Internationally, this is a "golden age" of school leadership (Leithwood & Day, 2007, p. 1). Educational reformers widely agree that school leadership is central to the success of their reforms. Governments around the world are devoting unparalleled resources to the development of school leaders. Members of the business community, long enamoured by the romance of leadership, assume that the shortcomings of schools are coincidental with shortcomings in the leadership evident. And the international research community has, at long last, produced a sufficient body of empirical evidence of high quality to persuade even the most sceptical that school leadership matters (e.g. for North America see: Leithwood & Reihl, 2003; Leithwood, Seashore Louis, Anderson & Wahlstrom, 2004; and, Leithwood & Jantzi, 2005. For England see: National College of School Leadership, 2005; Leithwood, Day, Sammons, Harris & Hopkins, 2006).
But what empirical evidence do we have available on Australian educational leadership? In attempting to answer this question, the Monograph reports on a review of five years (2001 – 2005) of the four leading Australian-based educational journals. These comprise two general educational journals, the Australian Journal of Education (AJE) and the Australian Educational Researcher (AER), and two journals more targeted to the area, Leading & Managing (L&M) and the Journal of Educational Administration (JEA). The time frame has been chosen to reflect a period of major ferment in the area, and of major change in views about schooling and school leadership.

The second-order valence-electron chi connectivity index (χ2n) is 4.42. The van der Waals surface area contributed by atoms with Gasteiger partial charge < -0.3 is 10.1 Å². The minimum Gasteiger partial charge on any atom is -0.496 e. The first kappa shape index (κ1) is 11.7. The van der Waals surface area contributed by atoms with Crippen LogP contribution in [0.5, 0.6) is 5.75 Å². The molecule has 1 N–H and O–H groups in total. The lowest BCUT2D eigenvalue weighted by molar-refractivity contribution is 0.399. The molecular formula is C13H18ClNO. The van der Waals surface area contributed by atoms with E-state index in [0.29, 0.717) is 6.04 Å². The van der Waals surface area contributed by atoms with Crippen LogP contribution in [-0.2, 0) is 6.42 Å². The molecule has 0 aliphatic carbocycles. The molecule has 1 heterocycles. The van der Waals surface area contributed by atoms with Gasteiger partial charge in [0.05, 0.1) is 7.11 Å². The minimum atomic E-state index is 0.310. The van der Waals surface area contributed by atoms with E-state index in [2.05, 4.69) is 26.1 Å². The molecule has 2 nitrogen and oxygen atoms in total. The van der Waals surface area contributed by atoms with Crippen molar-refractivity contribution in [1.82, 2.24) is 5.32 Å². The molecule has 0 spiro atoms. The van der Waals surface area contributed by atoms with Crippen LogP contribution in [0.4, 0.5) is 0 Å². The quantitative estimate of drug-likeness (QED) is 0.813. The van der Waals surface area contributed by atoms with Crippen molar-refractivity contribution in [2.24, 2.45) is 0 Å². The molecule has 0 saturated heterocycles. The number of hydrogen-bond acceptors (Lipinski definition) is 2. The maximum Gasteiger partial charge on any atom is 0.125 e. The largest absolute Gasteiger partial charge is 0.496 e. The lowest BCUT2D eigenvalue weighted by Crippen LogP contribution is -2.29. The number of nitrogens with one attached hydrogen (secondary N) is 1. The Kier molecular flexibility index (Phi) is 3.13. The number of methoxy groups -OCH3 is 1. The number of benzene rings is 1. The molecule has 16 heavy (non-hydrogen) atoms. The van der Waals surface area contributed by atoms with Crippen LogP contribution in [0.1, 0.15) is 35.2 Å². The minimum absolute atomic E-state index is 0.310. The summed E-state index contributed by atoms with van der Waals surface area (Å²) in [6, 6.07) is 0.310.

Brief summary results for each article in each journal follow. Conclusions that can be drawn from each journal are listed. The conclusion to the Monograph then reflects back over the entire database, summarises results and suggests it is time that research on Australian educational leadership received greater attention and focus. What is particularly clear is that the quality of research in the area will need to improve dramatically if we are going to be able to extrapolate with confidence to large populations, and to influence policy and practice.
school leadership, educational reform, policy and practice